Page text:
By Irina Slav
When President Trump came into office, he openly resented the major trade deficit with Asia’s number-two economy and vowed to remedy the situation. While his words smacked of economic protectionism to many, the latest news about China-U.S. economic relations reveal a different picture.
While back in February the U.S. president talked about trade wars, last week he and Xi Jinping struck a deal that would see China receive more U.S. natural gas, as well as additional beef and poultry.
This week, the chairman of the China National Petroleum Corp., the largest state energy company, told Bloomberg in an interview that CNPC would gladly boost its U.S. oil and LNG imports. “The U.S. has very rich oil and gas resources, and as China pursues a diversification of its crude supply the U.S. will of course be one of the sources. We will consider exploring cooperation in areas such as jointly developing liquefied natural gas facilities and gas transport,” Wang Yilin said.
China can certainly do with the diversification, as its energy needs are growing inexorably. It is already the biggest buyer of U.S. crude, ahead of Canada, importing a total of 8.08 million barrels of oil in February. China imports this much oil on a daily basis, so in the scheme of things, US oil imports are a relatively small portion of the overall, based on China’s average daily import rate for the same month, but this figure will certainly grow with Beijing’s diversification drive.
The news is even better for U.S. gas. When the Trump-Xi deal was announced, shares in Cheniere Energy, currently the only LNG exporter in the country, jumped by 3.3 percent. The trade deal will likely provide a major boost for other LNG export hopefuls, too. However, not all will be easy.
First, China’s diversification is not necessarily focused only on the U.S. On the contrary, Beijing is unlikely to succumb to overreliance on one single source of energy. What’s more, U.S. LNG may find it tough to compete with supply from Australia and Qatar. All that without even mentioning the Power of Siberia gas pipeline that will see China import 38 billion cu m of gas annually, starting in 2025, strengthening ties between Beijing and Moscow.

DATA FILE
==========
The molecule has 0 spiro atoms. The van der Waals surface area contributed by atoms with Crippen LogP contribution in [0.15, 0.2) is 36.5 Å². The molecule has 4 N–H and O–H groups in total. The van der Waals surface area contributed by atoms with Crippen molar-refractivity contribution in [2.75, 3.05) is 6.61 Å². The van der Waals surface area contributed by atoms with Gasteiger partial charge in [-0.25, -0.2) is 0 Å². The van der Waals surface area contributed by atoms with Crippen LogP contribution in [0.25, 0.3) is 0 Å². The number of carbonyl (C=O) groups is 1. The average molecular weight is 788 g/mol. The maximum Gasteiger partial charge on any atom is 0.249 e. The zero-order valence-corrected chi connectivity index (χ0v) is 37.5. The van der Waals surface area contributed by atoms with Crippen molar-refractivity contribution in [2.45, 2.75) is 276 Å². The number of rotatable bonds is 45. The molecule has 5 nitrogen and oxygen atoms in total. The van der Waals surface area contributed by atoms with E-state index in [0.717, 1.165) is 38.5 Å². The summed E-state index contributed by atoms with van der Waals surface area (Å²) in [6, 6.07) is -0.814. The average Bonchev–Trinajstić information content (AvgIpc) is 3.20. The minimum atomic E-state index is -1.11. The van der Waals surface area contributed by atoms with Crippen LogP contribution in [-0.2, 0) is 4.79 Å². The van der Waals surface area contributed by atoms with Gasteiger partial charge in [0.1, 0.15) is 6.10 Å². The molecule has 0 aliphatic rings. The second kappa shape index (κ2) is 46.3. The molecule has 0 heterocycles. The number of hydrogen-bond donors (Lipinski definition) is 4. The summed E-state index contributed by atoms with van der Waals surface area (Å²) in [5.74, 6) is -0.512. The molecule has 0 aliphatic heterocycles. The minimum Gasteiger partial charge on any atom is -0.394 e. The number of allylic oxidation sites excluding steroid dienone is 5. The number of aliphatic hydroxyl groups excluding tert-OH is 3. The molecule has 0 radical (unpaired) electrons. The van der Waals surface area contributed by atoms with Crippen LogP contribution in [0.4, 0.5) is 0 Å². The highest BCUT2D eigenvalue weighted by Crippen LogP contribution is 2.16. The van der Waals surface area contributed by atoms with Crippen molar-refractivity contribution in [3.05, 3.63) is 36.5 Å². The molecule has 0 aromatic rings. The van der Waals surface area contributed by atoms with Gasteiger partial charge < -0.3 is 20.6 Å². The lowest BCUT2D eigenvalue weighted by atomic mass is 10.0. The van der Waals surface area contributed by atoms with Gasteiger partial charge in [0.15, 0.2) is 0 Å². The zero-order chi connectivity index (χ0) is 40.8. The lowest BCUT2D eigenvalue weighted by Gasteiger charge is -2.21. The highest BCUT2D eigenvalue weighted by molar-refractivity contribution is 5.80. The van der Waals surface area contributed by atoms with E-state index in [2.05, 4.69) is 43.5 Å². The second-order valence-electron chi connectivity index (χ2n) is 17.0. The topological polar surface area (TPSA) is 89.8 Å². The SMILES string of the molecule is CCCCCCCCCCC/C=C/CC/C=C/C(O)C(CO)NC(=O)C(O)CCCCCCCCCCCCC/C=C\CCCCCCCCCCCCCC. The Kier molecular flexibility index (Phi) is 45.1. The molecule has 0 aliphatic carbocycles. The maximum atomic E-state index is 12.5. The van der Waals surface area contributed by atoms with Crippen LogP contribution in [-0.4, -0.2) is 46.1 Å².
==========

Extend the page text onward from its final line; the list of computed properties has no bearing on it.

In a recent report, the CNBC quoted analysts as suggesting the competition may prove too stiff. “China is much nearer and much cheaper to ship from Australia, for example, or Qatar,” said S&P Platts’ regional director for energy pricing, Alan Banniser. According to him, Europe is the most logical market for U.S. gas.
Wood Mackenzie’s Massimo Di-Odoardo, for his part, told the CNBC that the trade deal put the U.S. in a position to benefit from gas import growth to the tune of US$26 billion annually but he, too, was cautious, adding that this “will depend on its competitiveness versus other global alternatives and Chinese buyer appetite for exposure to U.S. gas prices.”
The average price per thousand cu ft of U.S. LNG in February was US$5.99, up from a trough of US$3.65 per 1,000 cu ft reached in October 2016 but much lower than the US$16.67 from November 2015. Prices fell sharply between November 2015 and February 2016 as a lot of new supply came online and a glut ensued.
The glut is still here, and there is no gas-related OPEC to try and do anything about it, so prices are bound to stay low for a while longer. For how long, it is difficult to say. The good news is that demand for LNG will grow – according to Shell’s first ever LNG Outlook, by 4-5 percent annually until 2030. Capturing a piece of the Chinese market may be a challenge but the rewards to be reaped sure look like it’s worth it.
By Irina Slav for Oilprice.com